This past February I called here for Israelis to join the Jasmine Revolution, to help create the possibility of a young and just democratic Middle East. In order to share the spirit of Tahrir, I argued and still do, we must think beyond the national paradigm. Thus, wheh Abed Abu Sahade and his friends established their bi-national tent for Palestinians’ housing rights as a dispossed community, as is the case in Jaffa, I at once found hope in it.

It is not self-explanatory and evident for a Palestinian from Jaffa to establish a bi-national tent, as many Palestinians justly hold that as long as their brothers across the Green Line are under occupation, and Israel’s regulations, bills and ordinances serve the perpetual and systemic theft of Palestinian land on both sides of the Linw, and its transfer to Jewish ownership, there is no justification for a joint struggle.

With all due respect to the Rothschild folks, a fight that ignores the Palestinian problem cannot truly be a fight for justice. And hence many hold that first there needs to be a struggle for the sake of a Palestinian identity, and only then, from a position of strength and equality, they ought join the general struggle, with the hope that this general struggle will join the broader and bigger struggle of the young Arab generation in the Middle East And so I thank the people of Jaffa for the very willingness to found their bi-national tent, which represents a certain leap of faith on their part.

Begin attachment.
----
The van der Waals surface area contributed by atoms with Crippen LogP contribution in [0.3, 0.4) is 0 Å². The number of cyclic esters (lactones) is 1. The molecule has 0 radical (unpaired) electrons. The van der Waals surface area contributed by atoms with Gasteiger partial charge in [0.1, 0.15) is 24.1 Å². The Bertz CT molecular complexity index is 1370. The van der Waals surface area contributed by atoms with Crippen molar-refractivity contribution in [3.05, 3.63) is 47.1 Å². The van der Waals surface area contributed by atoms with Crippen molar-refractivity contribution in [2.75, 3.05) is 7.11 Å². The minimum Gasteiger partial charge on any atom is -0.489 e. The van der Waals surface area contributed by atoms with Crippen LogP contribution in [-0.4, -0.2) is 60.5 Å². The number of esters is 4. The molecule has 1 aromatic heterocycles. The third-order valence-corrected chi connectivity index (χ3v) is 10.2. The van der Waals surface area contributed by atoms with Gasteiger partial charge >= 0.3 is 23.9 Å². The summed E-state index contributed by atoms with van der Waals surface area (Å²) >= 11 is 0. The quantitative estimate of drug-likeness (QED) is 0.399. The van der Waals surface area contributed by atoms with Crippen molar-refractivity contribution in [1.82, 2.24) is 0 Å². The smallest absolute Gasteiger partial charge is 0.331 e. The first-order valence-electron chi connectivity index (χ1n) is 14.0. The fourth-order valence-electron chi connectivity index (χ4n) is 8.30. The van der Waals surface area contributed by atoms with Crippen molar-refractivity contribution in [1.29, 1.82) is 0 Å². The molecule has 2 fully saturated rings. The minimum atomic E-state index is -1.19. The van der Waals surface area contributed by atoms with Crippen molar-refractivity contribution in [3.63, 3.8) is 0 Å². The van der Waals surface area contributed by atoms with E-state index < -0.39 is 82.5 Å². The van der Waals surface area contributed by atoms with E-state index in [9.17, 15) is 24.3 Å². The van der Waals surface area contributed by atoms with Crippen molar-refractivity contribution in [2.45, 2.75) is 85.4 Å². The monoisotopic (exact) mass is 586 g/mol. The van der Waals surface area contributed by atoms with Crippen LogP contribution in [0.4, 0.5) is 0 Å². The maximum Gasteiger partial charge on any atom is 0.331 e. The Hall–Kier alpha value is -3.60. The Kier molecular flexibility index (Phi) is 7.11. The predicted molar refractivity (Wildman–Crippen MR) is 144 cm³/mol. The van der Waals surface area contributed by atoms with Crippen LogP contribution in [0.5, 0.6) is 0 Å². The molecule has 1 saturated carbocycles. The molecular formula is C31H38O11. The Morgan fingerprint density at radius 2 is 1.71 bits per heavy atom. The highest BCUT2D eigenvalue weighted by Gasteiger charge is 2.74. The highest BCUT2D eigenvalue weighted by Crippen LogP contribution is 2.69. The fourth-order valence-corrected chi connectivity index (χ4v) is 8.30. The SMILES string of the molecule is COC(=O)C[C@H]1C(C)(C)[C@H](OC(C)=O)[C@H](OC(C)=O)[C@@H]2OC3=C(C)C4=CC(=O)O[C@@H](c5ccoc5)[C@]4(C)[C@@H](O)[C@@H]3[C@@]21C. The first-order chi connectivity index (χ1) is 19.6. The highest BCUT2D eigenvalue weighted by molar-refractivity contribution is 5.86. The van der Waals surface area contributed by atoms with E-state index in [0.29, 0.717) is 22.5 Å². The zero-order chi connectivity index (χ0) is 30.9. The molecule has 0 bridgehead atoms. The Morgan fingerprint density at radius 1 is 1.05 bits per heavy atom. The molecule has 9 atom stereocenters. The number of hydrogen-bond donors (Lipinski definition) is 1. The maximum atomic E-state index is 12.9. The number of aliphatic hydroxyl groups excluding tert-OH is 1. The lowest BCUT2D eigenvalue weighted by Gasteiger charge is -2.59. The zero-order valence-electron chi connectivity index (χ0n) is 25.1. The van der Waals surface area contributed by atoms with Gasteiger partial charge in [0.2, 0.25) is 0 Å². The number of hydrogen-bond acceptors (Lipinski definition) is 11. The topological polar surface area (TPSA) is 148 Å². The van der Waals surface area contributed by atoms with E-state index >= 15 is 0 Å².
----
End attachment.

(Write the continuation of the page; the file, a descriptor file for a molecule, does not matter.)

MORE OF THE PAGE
Perhaps if the tent protest organizers added to their demands, the demand to freeze home demolitions and prohibit land theft on a national/ethnic basis, throughout the space between the River and the Sea, more Palestinians would join the struggle the Jaffa folks dared to bet on. > > As the protest heads told the prime minister, “we shall meet on the condition that your team includes women”, we say: we shall meet with you in Rothschild only if, as part of your demands, you include specific demands aimed at correcting the historical and continual injustice toward Palestinians, on both sides of the Apartheid Wall. 

Indeed, in so doing you may lose many segments of Jewish society. But there is no other choice, for if you don’t operate based on a general sense of justice, this protest wave, like others before it, will end duplicating the racist ideological mechanisms in existence today, though perhaps with improved status for the ruling classes. Or worse, the protests and the wide-spread sentiment of dissatisfaction shall fall as ripe fruit into the hands of the extreme right who has now settled Rothschild too, much like rapists who join a demonstration for women’s rights.

During the writing of this article, it was announced in the media that both Kadima and the Labour have proposed a bill in the Knesset, according to which the Arabic language shall no longer be defined an official one, and hold the Jewish nature of the state above its democratic nature. Therefore, on Saturday, Jews who believe in justice and democracy for all shall march, in Arabic, side-by-side with their Palestinian brothers and sisters. Kadima and Labour people can march along Baruch Marzel and his racist brethren, for they have found their match. We, meanwhile, will set the ground in our tents for the next revolution of the Bi-National Front for Political and Social Justice from the River to the Sea!

This piece appeared in Hebrew on Ynet and was translated by Matan Cohen.